Perhaps the most interesting match of Day 3 of the Australian Open is the one featuring recent Auckland champion Jack Sock and one of the fastest rising players in the ATP circuit, Karen Khachanov. The Russian had a great end to 2016, winning his first ever career title in Chengdu and rising as high as #51 in ATP rankings.
Khachanov will be playing in the second round of a Slam for the second time in a row; at the US Open last year, he went up against one of the best players in the world in Kei Nishikori and played extraordinarily, giving the Japanese all he could handle. Nishikori eventually won a very tight match (120-117 in total points won) because of his superior experience, but there was clearly a sense that Khachanov’s time would be soon and that 2017 could be a big year for him.
Now, after beating Adrian Mannarino in round 1, Khachanov has a a great opportunity to reach his first Round 3 of a Slam. Sock isn’t exactly an easy opponent, in fact he’s rightfully the favorite, but he’s certainly more beatable than Nishikori and he’s likely to be feeling the effects of his big Auckland run as he’s always been know for his suspicious fitness. A win over Sock would likely get Khachanov a very tasty matchup against Jo-Wilfried Tsonga in Round 3. Regardless of the result tomorrow, though, you can still expect big things from the rapidly improving Russian in 2017.
Khachanov’s main weapon is undoubtedly his huge serve. He’s no Isner or Karlovic, but he can consistently serve above 200 km/h with good placement and earn a lot of aces and service winners. In fact, he hit 32 aces and won 87% of his first serve points against Mannarino in the first round. But he’s far more than just a serve; his groundstrokes are also ridiculously powerful and heavy off both wings. Khachanov cites Marat Safin and Juan Martin del Potro as his two idols and you can see he truly got some inspiration off them in the way he plays. But of course he still has a long way to go to get anywhere near the level those two former Slam champions showed in their prime, as there’s still a lot of weaknesses to be ironed out.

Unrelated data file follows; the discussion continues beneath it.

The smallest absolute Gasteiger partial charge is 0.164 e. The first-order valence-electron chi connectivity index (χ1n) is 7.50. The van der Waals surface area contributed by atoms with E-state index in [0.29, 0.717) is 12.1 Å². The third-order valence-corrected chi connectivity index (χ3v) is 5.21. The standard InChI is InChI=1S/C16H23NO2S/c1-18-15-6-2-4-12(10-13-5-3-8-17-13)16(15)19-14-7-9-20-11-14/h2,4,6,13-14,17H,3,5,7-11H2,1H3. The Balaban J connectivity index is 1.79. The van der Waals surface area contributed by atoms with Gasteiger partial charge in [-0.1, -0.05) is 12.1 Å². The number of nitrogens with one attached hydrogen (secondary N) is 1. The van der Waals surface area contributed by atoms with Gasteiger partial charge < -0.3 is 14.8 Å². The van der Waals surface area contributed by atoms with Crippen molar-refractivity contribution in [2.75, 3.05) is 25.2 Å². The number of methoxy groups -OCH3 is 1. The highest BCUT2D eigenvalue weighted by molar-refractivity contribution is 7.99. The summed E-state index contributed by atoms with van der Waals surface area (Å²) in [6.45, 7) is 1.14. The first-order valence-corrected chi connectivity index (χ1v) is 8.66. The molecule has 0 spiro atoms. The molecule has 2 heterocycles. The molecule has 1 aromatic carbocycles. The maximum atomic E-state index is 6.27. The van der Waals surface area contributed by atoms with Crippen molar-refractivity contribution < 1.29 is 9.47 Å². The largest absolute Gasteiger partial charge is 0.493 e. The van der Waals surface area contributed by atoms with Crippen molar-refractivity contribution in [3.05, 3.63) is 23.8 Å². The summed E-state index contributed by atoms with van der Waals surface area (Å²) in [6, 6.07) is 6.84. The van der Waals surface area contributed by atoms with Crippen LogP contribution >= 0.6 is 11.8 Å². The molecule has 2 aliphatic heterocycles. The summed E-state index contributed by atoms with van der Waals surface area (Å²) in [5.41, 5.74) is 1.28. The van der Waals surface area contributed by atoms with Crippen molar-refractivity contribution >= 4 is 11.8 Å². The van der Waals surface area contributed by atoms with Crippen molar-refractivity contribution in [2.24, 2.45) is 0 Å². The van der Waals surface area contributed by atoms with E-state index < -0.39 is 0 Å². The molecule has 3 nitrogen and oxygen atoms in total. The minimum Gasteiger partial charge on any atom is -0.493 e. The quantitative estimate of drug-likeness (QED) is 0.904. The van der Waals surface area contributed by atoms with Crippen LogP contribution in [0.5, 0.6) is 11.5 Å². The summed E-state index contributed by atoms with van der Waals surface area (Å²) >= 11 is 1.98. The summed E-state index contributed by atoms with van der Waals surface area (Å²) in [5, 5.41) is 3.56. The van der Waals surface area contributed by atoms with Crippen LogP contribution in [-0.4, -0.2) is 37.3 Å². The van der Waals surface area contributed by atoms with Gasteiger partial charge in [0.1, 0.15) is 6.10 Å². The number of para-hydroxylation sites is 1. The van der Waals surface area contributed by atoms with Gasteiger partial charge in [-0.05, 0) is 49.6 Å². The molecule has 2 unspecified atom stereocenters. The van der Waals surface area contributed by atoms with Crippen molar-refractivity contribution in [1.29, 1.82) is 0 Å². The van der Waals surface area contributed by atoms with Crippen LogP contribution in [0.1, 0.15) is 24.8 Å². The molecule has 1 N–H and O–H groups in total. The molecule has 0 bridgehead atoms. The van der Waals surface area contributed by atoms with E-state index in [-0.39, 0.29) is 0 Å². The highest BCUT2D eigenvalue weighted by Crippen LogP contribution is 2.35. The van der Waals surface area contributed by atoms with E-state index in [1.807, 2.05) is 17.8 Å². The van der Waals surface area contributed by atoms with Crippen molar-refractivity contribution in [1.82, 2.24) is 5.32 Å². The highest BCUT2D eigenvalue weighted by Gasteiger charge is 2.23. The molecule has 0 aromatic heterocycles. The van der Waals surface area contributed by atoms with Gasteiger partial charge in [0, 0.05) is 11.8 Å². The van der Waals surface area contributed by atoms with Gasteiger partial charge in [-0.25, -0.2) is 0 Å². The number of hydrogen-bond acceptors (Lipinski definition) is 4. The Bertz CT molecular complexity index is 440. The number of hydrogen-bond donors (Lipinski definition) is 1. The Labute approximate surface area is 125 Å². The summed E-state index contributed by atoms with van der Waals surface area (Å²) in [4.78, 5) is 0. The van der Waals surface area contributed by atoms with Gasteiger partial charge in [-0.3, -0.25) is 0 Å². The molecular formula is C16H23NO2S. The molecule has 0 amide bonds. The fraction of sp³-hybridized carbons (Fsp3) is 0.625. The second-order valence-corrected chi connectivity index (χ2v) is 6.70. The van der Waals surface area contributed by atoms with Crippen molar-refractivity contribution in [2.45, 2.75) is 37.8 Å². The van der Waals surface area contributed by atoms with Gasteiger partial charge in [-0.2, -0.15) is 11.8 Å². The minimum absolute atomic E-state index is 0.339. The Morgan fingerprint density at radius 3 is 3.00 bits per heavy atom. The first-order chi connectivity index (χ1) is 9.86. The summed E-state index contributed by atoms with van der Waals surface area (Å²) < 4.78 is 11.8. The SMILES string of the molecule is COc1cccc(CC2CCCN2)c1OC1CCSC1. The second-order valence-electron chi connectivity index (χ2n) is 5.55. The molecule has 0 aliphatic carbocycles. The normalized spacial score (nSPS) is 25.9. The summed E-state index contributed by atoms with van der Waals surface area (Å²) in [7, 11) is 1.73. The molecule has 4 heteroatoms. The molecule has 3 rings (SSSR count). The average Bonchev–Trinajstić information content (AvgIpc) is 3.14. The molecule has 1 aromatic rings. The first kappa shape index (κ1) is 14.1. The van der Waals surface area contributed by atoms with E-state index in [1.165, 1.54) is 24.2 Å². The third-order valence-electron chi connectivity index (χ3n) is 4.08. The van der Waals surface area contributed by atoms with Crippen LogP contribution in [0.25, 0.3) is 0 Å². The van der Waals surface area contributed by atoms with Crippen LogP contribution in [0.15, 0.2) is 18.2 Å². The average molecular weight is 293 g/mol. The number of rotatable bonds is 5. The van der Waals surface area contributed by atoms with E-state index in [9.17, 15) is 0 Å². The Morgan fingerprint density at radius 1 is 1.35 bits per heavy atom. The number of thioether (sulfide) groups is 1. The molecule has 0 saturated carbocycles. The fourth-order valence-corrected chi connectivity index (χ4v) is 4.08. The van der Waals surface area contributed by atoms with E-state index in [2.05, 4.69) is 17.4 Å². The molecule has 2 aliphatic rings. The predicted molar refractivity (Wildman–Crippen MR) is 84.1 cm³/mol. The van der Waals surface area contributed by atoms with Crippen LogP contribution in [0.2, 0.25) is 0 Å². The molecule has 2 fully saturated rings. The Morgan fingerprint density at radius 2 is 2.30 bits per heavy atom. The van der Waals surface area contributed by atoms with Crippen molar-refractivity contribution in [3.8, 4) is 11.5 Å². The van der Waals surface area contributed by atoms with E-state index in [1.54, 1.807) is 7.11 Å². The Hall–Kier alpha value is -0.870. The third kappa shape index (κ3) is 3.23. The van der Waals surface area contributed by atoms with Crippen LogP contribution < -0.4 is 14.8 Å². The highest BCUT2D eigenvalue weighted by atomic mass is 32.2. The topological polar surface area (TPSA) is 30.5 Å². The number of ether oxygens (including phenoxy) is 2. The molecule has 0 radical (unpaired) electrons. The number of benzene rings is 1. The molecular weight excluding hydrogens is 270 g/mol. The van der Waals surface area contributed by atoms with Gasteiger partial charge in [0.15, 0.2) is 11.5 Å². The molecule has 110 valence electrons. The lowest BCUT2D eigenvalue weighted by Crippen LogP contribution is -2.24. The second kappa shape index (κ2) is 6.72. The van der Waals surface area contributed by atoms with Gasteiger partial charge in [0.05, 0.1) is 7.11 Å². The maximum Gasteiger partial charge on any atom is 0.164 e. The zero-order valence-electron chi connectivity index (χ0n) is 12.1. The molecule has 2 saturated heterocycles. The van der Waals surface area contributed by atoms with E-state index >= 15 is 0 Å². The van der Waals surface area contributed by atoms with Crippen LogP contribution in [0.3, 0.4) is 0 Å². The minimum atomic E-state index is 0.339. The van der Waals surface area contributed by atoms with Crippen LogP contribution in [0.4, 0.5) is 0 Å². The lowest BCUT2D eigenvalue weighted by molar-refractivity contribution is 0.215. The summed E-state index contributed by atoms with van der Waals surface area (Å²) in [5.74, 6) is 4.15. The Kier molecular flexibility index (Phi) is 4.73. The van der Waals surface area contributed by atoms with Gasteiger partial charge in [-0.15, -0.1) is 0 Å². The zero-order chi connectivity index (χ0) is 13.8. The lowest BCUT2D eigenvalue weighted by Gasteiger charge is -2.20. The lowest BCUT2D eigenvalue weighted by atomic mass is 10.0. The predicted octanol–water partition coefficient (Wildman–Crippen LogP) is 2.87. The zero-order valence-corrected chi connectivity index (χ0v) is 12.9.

The key area of improvement and biggest challenge for the Russian in the coming year is consistency; as scary as he is at his best, he struggles to maintain his intensity through a match, tournament and week to week. As incredibly powerful as his game is, his movement isn’t bad at all for a big man, and the same can be said for his return. If he can find a way to become consistent, Khachanov will undoubtedly become one of the top players in the world. He’s definitely one to watch out for.